A look at Canada’s low-carbon fuel policies and production
July 29, 2022
By Maria Church
Canada published its final final Clean Fuel Regulations (CFR) earlier this month, estimating that about 2.2 billion litres of additional low-carbon-intensity diesel and 700 million litres of additional ethanol will be needed in 2030 under the regulations.
Currently, Canada has 12 ethanol plants and 12 biodiesel plants, producing 1.69 billion and 460 million litres, respectively (according to the USDA Foreign Agricultural Service’s Global Agricultural Information Network report for 2022).
The CFR requires gasoline and diesel suppliers to gradually reduce the carbon intensity of the fuels they produce and sell for use in Canada to approximately 15 per cent below 2016 levels by 2030. A $1.5-billion Clean Fuels Fund is among the measures the government has introduced to encourage domestic production of low-carbon fuels.
Several provinces in Canada also have low carbon fuel policies in place. Here’s a look at those, as compiled by the federal government:
Alberta’s Renewable Fuels Standard requires a minimum annual average of five per cent renewable alcohol in gasoline and two per cent renewable diesel in diesel fuel sold in Alberta by fuel suppliers. To meet the Renewable Fuels Standard, renewable fuels must demonstrate at least 25 per cent fewer greenhouse gas (GHG) emissions than the equivalent petroleum fuel.
Manitoba’s Ethanol Mandate requires fuel suppliers in Manitoba to blend at least 10 per cent of ethanol in their gasoline. The Biodiesel Mandate requires fuel suppliers to blend five per cent renewable content in on- and off-road diesel fuel.
Ontario’s Cleaner Transportation Fuels regulation requires that fuel suppliers blend 10 per cent of renewable content in gasoline from 2020 to 2024. The renewable content requirement increases to 11 per cent in 2025, 13 per cent in 2028, and 15 per cent in 2030 and onwards. The renewable content must emit fewer greenhouse gas emissions than fossil gasoline on a lifecycle basis by 45 per cent before 2030 and 50 per cent from 2030 onward. The regulation also requires fuel suppliers to continue to blend four per cent renewable content in diesel. This renewable content must emit 70 per cent fewer greenhouse gas emissions than fossil diesel on a lifecycle basis.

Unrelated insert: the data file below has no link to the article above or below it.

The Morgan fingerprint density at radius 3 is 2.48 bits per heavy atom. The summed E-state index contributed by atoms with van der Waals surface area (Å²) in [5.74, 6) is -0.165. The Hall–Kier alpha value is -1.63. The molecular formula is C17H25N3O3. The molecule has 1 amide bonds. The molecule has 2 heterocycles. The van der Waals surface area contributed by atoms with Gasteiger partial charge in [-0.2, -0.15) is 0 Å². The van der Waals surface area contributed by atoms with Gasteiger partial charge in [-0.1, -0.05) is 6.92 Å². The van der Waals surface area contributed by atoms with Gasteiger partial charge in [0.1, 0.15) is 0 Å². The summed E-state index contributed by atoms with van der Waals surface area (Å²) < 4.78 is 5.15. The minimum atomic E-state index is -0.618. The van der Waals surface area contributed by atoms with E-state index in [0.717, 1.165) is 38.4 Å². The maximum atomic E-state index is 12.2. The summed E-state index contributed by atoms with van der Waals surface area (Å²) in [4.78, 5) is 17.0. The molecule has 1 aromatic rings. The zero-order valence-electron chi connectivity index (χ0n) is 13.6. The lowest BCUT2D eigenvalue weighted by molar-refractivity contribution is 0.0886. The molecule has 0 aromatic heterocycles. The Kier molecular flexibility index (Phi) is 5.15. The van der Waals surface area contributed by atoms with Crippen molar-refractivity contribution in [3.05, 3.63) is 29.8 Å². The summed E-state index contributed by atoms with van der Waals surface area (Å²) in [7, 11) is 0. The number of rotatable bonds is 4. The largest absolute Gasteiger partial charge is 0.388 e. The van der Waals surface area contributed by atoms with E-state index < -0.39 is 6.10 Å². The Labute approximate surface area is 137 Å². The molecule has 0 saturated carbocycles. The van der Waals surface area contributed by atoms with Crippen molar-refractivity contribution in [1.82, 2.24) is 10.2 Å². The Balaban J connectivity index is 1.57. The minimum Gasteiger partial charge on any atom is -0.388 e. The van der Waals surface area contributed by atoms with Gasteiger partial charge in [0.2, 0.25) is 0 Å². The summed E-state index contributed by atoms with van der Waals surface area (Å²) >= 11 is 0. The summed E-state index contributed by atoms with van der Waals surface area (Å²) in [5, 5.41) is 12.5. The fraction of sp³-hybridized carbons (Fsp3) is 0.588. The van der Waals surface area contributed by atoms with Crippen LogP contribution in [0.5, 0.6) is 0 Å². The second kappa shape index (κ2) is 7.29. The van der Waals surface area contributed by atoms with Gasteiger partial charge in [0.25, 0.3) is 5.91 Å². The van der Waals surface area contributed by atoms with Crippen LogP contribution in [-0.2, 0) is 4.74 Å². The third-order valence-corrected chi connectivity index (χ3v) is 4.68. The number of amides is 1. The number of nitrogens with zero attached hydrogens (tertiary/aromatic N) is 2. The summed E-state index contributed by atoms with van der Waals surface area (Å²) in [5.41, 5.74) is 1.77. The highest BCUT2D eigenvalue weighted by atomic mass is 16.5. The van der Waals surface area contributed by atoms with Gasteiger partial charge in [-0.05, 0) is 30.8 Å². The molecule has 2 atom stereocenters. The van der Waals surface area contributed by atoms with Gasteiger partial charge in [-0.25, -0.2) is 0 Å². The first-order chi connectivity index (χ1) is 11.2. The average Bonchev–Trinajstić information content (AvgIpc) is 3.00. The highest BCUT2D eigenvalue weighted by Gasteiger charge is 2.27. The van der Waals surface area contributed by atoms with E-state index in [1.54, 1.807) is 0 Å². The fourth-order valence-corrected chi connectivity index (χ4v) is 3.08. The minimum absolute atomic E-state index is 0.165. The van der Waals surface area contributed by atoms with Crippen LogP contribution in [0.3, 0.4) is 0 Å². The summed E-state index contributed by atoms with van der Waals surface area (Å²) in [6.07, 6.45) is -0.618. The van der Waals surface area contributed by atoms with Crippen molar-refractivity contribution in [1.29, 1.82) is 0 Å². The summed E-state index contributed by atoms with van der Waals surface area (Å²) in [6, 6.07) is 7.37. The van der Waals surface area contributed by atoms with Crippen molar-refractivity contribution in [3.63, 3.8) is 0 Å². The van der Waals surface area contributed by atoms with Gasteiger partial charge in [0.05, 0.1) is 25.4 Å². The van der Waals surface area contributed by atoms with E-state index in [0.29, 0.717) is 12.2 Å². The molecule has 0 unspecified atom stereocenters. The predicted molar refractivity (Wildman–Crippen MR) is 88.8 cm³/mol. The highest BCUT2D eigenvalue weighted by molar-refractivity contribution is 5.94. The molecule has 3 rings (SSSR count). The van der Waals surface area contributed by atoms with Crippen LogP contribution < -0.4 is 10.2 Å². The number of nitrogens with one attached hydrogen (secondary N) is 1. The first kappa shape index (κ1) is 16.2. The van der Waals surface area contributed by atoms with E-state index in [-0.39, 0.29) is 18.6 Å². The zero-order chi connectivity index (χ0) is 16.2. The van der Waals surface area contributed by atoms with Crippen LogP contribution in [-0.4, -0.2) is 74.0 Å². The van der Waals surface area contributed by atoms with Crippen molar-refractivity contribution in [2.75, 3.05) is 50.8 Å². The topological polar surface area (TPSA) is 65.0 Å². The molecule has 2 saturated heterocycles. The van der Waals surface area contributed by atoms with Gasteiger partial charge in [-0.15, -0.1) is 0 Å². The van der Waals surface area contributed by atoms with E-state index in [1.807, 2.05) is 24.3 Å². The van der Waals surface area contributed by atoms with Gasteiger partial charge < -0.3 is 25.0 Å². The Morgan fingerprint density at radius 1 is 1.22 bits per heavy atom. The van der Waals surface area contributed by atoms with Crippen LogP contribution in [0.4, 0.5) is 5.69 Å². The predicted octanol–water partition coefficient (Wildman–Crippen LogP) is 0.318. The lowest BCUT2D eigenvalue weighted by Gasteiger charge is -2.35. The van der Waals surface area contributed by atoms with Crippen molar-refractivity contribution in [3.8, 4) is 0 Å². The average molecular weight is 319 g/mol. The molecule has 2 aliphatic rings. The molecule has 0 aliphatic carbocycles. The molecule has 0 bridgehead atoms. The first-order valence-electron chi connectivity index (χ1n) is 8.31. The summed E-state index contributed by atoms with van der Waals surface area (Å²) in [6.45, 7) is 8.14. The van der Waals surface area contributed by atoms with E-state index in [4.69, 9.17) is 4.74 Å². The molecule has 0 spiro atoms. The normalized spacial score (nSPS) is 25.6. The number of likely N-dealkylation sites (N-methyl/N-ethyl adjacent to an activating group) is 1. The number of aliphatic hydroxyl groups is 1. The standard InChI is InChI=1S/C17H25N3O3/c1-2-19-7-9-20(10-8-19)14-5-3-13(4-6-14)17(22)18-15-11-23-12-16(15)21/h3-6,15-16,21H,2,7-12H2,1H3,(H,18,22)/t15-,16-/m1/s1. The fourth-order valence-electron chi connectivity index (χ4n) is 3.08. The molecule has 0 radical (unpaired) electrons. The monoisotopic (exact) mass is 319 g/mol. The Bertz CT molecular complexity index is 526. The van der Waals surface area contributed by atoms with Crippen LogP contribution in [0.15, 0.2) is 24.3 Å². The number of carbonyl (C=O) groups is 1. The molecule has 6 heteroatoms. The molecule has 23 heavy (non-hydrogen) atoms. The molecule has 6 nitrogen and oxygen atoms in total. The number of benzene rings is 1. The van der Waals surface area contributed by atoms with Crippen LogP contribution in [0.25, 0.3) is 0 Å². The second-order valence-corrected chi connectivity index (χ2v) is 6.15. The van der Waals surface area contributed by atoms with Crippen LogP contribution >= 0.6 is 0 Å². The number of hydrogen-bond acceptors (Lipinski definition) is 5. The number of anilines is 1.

Saskatchewan’s Renewable Diesel Act requires fuel distributors to include two per cent renewable diesel content. The province also has a 7.5 per cent ethanol mandate.
British Columbia’s Renewable and Low Carbon Fuel Requirement mandates a five per cent ethanol content in gasoline and four per cent in diesel fuel. The province also has a Low Carbon Fuel Standard, which aims to achieve a 20 per cent reduction in fuel carbon intensity by 2030.
In Quebec, effective January 1, 2023, gasoline and diesel fuels distributed in the province will incorporate clean fuels. Quebec will require 10 per cent low-carbon fuel content in gasoline in 2023 and increase this to 15 per cent by 2030. Low-carbon fuel content in diesel will begin at three per cent in 2023 and increase to 10 per cent by 2030. In both fuel pools, the low-carbon content volume requirements will be adjusted by a carbon intensity factor.
This article is part of Biofuels Week 2023. To read more articles on biofuels, click here.
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